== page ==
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Those marketing rascals at Lululemon (cited in last weekend’s New York Times as being part of the rampant commercialization of yoga with their $100 yoga pants) have done it again. This time the athletic apparel company is not claiming their clothes are made of healing seaweed or making weird cracks about child labor, but their latest ad, launched in June’s Yoga Journal, is this:

lululemon ad camel toe

 

I saw this on the Yoga Dork blog and was actually a bit surprised at the uproar–some people are finding it extremely offensive. In my humble opinion as someone who’s been practicing yoga for 17 years, I think it’s cheeky (heh), controversial, and funny-because-it’s-true (It’s also funny because the model is in Ustrasana, Camel Pose. Hee. Gotta love insider yoga humor.)

But more importantly, from the Fresh Living perspective, “camel toe,” as the female frontal wedgie is called, is a genuine issue with yoga clothes. Though some prefer to practice in baggy old sweats (as I do plenty of days in the month), lots of women like to wear something a bit more form-fitting. I like looking cute, sure, but snug clothes also allow teachers to check out my anatomy–hyper-extended knees, misaligned lunges–and adjust me more specifically and accurately. It’s also a bummer to be tripping over your clothing in a fast-paced vinyasa class. Hence the tight pants, hence the “danger” of the camel toe.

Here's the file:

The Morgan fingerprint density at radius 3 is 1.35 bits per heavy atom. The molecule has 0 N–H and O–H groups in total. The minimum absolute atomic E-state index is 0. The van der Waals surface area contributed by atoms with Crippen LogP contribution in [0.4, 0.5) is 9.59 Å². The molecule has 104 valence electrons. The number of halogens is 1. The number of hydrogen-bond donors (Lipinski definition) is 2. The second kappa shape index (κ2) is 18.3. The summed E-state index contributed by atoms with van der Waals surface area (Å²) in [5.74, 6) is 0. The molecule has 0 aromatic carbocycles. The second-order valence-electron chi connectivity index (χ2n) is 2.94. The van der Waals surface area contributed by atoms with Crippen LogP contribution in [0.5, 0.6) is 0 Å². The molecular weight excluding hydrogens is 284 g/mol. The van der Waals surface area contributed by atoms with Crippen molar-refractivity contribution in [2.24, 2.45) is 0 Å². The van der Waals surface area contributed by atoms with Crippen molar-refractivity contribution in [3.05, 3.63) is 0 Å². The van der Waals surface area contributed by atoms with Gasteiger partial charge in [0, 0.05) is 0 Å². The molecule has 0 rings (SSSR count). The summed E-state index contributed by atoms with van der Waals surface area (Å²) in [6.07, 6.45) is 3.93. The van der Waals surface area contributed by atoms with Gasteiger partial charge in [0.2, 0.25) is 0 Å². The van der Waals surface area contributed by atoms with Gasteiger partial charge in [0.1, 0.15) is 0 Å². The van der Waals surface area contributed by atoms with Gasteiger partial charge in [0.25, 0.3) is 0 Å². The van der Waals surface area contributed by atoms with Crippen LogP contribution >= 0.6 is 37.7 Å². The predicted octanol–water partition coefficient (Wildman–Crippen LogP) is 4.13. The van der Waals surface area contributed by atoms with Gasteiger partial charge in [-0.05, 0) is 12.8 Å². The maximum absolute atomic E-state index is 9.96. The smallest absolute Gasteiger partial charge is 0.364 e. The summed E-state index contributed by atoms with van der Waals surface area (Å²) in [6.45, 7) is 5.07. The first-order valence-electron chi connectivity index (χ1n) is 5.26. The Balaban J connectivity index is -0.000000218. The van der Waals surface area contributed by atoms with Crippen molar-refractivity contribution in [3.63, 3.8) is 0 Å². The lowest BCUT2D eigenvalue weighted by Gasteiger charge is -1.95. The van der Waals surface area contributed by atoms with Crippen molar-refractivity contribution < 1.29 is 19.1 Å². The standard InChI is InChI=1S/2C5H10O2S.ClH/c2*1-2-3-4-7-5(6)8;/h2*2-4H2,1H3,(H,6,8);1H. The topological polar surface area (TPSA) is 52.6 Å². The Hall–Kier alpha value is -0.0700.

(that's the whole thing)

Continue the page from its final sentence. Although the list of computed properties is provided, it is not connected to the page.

Truly, I don’t care all that much about showing off the tulips, but when pants are that tight you’re more prone to yeast and urinary tract infections. It’s essential to have some air circulation and to stay as dry as possible–made tricker when your pants are super tight. So, go with your cheeky inadvertently health-conscious self, Lululemon. This doesn’t mean you can or should drop $100 on yoga pants, but rather:

– Look for the kind with a “gusset” (not a straight seam) that doesn’t wedge up in there causing discomfort and irritation that could lead to pain and trouble.

– Make sure you’ve got a breathable fabric that “wicks,” especially if you’re going to be sweating.

– For non-sweaty yoga, a breathable cotton pair is fine.

– Wear your size — going too small is not hot, helpful, or healthy.  

Do all that, and the only toes you’ll have to worry about are the ones to reach for on the floor. 

Here’s some more info on preventing vaginal infections, which includes the breathable, loose-fitting clothing guidelines. Plus, an About.com roundup of favorite yoga pants.  

So, dear reader, what do you think? Offensive? And what do you practice in?

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